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Miguel Palma

©André Morin

  • Ecosystema, 1995
  • Installation
  • Fer, aluminium, PVC, ABS, sciure de bois
  • 180 x 300 x 150 cm
  • 997 01 15

Ecosystema, 1995

Ecosystema conveys a critique about worldwide growth, the excesses of industrialization, and the pollution entailed by the decline of our society. Inside a see-through plastic cover, used to protect luxury cars, there are two gridded levels. Factory maquettes, on a scale of 1:100, are arranged on the upper level, while the lower level contains models of houses which recreate the plan of an urban space. At regular intervals, about every 45 seconds, a huge blower reverberates, at the same time as the interior of Ecosystema lights up. For about 15 seconds, a huge metal tube then starts to spit sawdust over the buildings; the sawdust gradually covers the maquettes, before escaping through the lower grid, where it will be used to be once again blown over the levels of the constructions. Through this work, the notions of cycle and recycling are merged; a cycle is set up, made of detonations of sound and light, which are each time like a tearing in space and time. This cycle is the cycle of the everlasting return, presented in an endless circularity. Miguel Palma here applies the metaphor of the “ecosystem”, which defines a natural balance and contrasts it with the industrialized world which is also meant to preserve its balance, like a living organism subjected to a rhythm of growth and death. It suggests the disappearance to which we will be doomed when our industrialized world no longer manages to recycle the harmful materials it has produced. However, beneath this ecological critique lurks a “bachelor machine” operating in a closed circuit. The tube which spits the sawdust inside the see-through cover is actually part and parcel of a mechanism which merely refers to itself, within a closed, hermetic world. Through its anthropomorphic scale, Ecosystema prompts the spectator’s identification. However, when this latter looks through the car cover, as if through a window, he discovers a Lilliputian world which he physically surveys, a world which is both alien and familiar to him, for its organic cycle takes him back to his own world. But this world is devoid of any trace of dwelling, it is abandoned. This autistic mechanics produces nothing, and turns out to be sterile; no life can develop therein. The only inhabitant is the powerless spectator, who is kept outside this world.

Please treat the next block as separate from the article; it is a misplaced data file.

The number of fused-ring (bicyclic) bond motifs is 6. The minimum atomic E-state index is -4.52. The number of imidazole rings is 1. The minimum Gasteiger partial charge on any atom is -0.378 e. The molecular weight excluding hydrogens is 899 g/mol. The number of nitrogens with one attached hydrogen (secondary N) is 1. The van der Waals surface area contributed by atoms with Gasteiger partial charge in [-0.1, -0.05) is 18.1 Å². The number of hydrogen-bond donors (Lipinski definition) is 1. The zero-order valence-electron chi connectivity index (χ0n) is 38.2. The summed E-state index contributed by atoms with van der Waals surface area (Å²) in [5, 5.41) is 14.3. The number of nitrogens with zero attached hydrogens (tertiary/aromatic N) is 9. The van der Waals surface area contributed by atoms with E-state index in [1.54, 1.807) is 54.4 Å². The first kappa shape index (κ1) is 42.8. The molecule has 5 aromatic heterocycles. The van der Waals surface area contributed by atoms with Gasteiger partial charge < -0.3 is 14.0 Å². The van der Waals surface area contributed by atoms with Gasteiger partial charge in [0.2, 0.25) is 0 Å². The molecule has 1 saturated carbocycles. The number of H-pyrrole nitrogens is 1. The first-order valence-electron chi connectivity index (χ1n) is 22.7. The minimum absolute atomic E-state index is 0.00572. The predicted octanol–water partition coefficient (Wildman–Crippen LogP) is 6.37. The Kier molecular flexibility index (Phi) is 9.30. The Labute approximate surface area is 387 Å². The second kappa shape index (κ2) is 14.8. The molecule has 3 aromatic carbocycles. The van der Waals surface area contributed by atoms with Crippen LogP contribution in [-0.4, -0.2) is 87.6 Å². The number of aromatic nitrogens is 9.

Inventory / Slideshow [1]